The following information is provided courtesy of The National Institute of mental Health.
Social Phobia is a strong fear of being judged by others and of being embarrassed. This fear can be so strong that it gets in the way of going to work or school or doing other everyday things.
People with social-phobia are afraid of doing common things in front of other people; for example, they might be afraid to sign a check in front of a cashier at the grocery store, or they might be afraid to eat or drink in front of other people. All of us have been a little bit nervous, at one time or another, about things like meeting new people or giving a speech. But people with social-phobia worry about these and other things for weeks before they happen.
Most of the people who have social-phobia know that they shouldn't be as afraid as they are, but they can't control their fear. Sometimes, they end up staying away from places or events where they think they might have to do something that will embarrass them. That can keep them from doing the everyday tasks of living and from enjoying times with family and friends.
People with social-phobia:
Are very anxious about being with other people.
Are very self-conscious in front of other people; that is, they are very worried about how they themselves will act.
Are very afraid of being embarrassed in front of other people.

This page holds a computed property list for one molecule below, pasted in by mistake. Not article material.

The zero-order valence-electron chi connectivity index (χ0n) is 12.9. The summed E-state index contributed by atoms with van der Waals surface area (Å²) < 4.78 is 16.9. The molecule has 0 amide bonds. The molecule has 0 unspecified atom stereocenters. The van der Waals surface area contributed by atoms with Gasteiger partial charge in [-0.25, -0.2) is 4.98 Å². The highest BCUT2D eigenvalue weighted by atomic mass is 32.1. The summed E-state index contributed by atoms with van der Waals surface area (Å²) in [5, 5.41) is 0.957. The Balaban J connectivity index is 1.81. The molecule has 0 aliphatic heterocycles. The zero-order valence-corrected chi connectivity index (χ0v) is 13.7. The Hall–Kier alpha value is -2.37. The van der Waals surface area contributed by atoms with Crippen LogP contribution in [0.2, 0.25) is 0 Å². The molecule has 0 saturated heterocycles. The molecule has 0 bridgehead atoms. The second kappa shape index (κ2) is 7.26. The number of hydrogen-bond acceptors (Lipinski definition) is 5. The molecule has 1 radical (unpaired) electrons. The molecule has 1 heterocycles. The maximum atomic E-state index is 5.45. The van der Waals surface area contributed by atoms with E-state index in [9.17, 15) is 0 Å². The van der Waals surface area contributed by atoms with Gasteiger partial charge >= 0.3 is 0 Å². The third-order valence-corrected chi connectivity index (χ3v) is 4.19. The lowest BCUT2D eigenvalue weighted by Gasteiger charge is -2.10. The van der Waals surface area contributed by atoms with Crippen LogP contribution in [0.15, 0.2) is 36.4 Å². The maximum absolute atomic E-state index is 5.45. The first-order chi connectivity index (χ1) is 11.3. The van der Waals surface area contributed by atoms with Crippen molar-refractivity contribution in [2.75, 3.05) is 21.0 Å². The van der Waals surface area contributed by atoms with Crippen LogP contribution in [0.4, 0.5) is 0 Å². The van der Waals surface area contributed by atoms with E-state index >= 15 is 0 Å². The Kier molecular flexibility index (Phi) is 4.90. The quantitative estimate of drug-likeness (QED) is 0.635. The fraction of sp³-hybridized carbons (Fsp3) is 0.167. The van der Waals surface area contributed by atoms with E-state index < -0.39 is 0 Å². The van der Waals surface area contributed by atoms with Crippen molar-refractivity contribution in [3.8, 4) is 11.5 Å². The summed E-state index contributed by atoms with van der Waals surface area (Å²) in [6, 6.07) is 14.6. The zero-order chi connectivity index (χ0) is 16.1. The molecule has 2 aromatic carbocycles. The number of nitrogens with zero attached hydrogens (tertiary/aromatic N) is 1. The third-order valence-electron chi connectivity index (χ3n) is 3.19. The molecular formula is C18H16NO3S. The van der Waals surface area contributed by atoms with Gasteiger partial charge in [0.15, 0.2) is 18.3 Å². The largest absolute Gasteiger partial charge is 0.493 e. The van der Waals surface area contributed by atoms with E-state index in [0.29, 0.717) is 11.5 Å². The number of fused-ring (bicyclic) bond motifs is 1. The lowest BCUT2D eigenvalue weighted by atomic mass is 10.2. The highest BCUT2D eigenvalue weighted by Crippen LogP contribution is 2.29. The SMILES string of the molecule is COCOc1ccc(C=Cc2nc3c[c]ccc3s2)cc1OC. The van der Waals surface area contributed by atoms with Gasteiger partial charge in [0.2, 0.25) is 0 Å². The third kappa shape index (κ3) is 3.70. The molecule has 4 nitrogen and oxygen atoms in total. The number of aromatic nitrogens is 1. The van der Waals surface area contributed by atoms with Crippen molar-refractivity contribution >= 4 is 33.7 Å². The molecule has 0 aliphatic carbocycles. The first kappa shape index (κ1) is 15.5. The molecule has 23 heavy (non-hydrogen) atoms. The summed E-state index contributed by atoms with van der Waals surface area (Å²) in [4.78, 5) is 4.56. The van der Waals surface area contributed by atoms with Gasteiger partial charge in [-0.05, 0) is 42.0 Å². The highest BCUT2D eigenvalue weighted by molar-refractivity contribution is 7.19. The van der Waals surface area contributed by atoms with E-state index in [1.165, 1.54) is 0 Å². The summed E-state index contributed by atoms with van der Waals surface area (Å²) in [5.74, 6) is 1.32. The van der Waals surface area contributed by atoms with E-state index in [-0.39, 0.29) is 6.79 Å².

Are very afraid that other people will judge them.
Worry for days or weeks before an event where other people will be.
Stay away from places where there are other people.
Have a hard time making friends and keeping friends.
May have body symptoms when they are with other people, such as:blushing, heavy sweating, trembling, nausea, and having a hard time talking.
When Does Social-Phobia Start?
Social-phobia usually starts during the child or teen years, usually at about age 13. A doctor can tell that a person has social phobia if the person has had symptoms for at least six months. Without treatment, social phobia can last for many years or a lifetime.Is there help?
Help For People With Social-Phobia
The first step is to go to a doctor or health clinic to talk about symptoms. The doctor will do an exam to make sure that another physical problem isn't causing the symptoms. The doctor may make a referral to a mental health specialist.
Doctors may prescribe medication to help relieve social-phobia. It's important to know that some of these medicines may take a few weeks to start working. In most states only a medical doctor (a family doctor or psychiatrist) can prescribe medications.
Doctors also may ask people with social-phobia to go to therapy with a licensed social worker, psychologist, or psychiatrist. This treatment can help people with social-phobia feel less anxious and fearful.
From Social Anxiety to Social Phobia: Multiple Perspectives by Stefan G. Hofmann & Patricia M. DiBartolo PhD
Stefan G. Hofmann and Patricia M. DiBartolo have created a book that weaves together the research findings gathered by renowned minds across the various scientific disciplines: social psychology, clinical psychology, developmental psychology, psychiatry, and behavior genetics.
Chapters deal with both theory and research; each one is written by different contributors, giving voice to many view points while still synthesizing the emerging data on this topic. Definition of what constitutes social-phobia. Assessment of social phobia and its relationship to other psychological disorders. The biological basis of social phobia. Approaches to treating social-phobia.